In chapter 5, I considered reasons why we do not (normally) have the kinds of relations with wild animals that generate obligations to assist and why we do have special obligations to assist and provide for domesticated animals that have either been created to be vulnerable and dependent or placed into situations where they have no other options but to depend wholly or partially on human support. In this chapter, I will consider another context that can also create special obligations toward animals: where there has been past infliction of harms that generate ongoing negative effects on their lives. While...

  11. 7 Some Problems and Questions
    (pp. 115-140)

    Here I will tackle some pressing problems and questions that might be thought to undermine this more relational, contextual approach to animal ethics. First, I will consider the possible claim that in defending any underpinning for the LFI, I am relying on a problematic human/nature dualism, a worry that may have emerged at various points in the argument. Second, I will turn to a potentially troubling implication of the No-contact LFI that arose in chapter 5: that it gives no moral reason to assist strange human beings with whom one has, as it were, had “no contact.” I will then...

  12. 8 Puzzling Through Some Cases
    (pp. 141-158)

    The relational approach to animal assistance that I have been developing in this book is not likely to deliver simple answers. Given the importance of context, different situations will throw up a variety of morally relevant factors, only some of which I have been able to explore so far. In this chapter, I will discuss several case studies, all of which raise questions about assistance in relation to wild suffering, humanoriginating harms, or created vulnerabilities or dependencies. These cases, however, raise or develop issues I have not previously explored in detail. In some of these cases, I will compare the...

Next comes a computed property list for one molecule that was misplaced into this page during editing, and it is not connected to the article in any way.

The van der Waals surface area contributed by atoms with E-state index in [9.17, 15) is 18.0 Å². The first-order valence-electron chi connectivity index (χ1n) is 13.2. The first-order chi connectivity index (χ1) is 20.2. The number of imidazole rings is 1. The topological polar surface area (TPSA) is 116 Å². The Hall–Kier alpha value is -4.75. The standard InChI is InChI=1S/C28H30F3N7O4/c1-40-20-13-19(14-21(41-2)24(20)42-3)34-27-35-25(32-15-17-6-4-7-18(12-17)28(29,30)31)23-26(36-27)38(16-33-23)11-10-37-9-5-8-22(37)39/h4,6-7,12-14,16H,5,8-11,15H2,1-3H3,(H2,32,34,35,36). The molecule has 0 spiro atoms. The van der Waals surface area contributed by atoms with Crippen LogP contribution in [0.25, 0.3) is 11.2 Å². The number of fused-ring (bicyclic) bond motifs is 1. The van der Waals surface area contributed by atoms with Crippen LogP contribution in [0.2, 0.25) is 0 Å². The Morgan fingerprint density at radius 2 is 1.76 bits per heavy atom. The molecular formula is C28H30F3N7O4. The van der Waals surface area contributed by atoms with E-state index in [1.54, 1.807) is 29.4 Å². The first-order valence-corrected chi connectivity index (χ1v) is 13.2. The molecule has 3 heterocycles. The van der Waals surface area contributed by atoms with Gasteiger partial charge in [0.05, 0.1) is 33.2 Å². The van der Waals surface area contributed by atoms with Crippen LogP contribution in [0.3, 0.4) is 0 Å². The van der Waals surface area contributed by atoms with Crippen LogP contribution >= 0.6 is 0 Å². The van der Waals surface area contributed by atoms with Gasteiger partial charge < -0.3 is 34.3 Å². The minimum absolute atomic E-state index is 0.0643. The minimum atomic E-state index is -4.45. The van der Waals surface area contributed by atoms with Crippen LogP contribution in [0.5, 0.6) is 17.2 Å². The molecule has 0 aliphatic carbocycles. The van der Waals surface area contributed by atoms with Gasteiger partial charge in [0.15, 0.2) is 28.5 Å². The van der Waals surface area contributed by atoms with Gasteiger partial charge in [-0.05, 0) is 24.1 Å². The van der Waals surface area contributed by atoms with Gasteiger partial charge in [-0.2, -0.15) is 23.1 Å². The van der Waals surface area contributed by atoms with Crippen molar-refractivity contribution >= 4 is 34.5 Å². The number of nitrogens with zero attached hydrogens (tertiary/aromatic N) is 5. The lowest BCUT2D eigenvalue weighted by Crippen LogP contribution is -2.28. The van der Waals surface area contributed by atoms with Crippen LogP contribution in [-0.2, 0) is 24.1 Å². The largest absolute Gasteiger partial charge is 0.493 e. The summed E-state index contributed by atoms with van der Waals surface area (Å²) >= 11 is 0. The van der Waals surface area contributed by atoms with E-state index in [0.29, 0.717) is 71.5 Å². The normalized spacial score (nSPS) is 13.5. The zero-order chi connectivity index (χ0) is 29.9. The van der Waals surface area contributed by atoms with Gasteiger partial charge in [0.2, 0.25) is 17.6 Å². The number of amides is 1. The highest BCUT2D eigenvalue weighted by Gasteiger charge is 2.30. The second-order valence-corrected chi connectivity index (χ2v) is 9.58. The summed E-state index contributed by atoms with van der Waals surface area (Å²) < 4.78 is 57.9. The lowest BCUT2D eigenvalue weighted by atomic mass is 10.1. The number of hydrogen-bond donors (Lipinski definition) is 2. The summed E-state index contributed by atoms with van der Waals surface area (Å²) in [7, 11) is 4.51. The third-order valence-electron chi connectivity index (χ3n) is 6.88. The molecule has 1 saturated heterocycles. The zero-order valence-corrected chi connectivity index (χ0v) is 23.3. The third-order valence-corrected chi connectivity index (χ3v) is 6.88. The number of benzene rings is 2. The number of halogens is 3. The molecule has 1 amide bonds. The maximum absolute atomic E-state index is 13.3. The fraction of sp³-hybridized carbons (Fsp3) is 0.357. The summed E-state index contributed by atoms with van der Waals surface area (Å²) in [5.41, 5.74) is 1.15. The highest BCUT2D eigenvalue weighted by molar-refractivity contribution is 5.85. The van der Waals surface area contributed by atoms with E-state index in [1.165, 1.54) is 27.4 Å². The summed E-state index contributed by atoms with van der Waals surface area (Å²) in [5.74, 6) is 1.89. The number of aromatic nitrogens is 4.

13. Conclusion
    (pp. 159-166)

    I began this book by outlining two contrasting cases: the mass drowning of migrating wild wildebeest in the Mara River and the Amersham horses whose owners allowed them to suffer and die of starvation and disease. Looking at these cases—and the public responses to them—together, I suggested, raised some puzzling questions. In both cases, there was considerable animal suffering. In both cases, people could have acted to reduce the suffering. But only in the case of the Amersham horses were there accusations of neglect and of cruelly allowing suffering that could have been relieved. What lay behind the...

  14. NOTES
    (pp. 167-180)
  15. WORKS CITED
    (pp. 181-194)
  16. INDEX
    (pp. 195-203)